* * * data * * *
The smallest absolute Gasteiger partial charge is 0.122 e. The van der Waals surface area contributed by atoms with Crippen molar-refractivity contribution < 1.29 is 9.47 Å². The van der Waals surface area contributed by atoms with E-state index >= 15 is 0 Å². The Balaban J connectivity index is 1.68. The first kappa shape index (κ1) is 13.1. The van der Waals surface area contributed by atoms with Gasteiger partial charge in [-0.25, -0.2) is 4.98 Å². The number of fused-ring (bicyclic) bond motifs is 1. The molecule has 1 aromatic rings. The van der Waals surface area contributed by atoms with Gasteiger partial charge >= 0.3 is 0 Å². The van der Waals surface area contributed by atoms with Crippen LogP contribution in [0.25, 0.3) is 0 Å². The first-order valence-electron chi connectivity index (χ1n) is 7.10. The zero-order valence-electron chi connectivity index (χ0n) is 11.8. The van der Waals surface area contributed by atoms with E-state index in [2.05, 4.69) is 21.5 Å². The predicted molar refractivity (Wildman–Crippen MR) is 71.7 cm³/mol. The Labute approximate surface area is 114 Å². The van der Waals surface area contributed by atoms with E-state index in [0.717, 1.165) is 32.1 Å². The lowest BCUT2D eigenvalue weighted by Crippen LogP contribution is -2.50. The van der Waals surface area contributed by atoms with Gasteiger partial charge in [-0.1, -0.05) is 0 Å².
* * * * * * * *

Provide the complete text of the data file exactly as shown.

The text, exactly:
The smallest absolute Gasteiger partial charge is 0.122 e. The van der Waals surface area contributed by atoms with Crippen molar-refractivity contribution < 1.29 is 9.47 Å². The van der Waals surface area contributed by atoms with E-state index >= 15 is 0 Å². The Balaban J connectivity index is 1.68. The first kappa shape index (κ1) is 13.1. The van der Waals surface area contributed by atoms with Gasteiger partial charge in [-0.25, -0.2) is 4.98 Å². The number of fused-ring (bicyclic) bond motifs is 1. The molecule has 1 aromatic rings. The van der Waals surface area contributed by atoms with Gasteiger partial charge >= 0.3 is 0 Å². The van der Waals surface area contributed by atoms with Crippen LogP contribution in [0.25, 0.3) is 0 Å². The first-order valence-electron chi connectivity index (χ1n) is 7.10. The zero-order valence-electron chi connectivity index (χ0n) is 11.8. The van der Waals surface area contributed by atoms with E-state index in [2.05, 4.69) is 21.5 Å². The predicted molar refractivity (Wildman–Crippen MR) is 71.7 cm³/mol. The Labute approximate surface area is 114 Å². The van der Waals surface area contributed by atoms with E-state index in [0.717, 1.165) is 32.1 Å². The lowest BCUT2D eigenvalue weighted by Crippen LogP contribution is -2.50. The van der Waals surface area contributed by atoms with Gasteiger partial charge in [-0.1, -0.05) is 0 Å².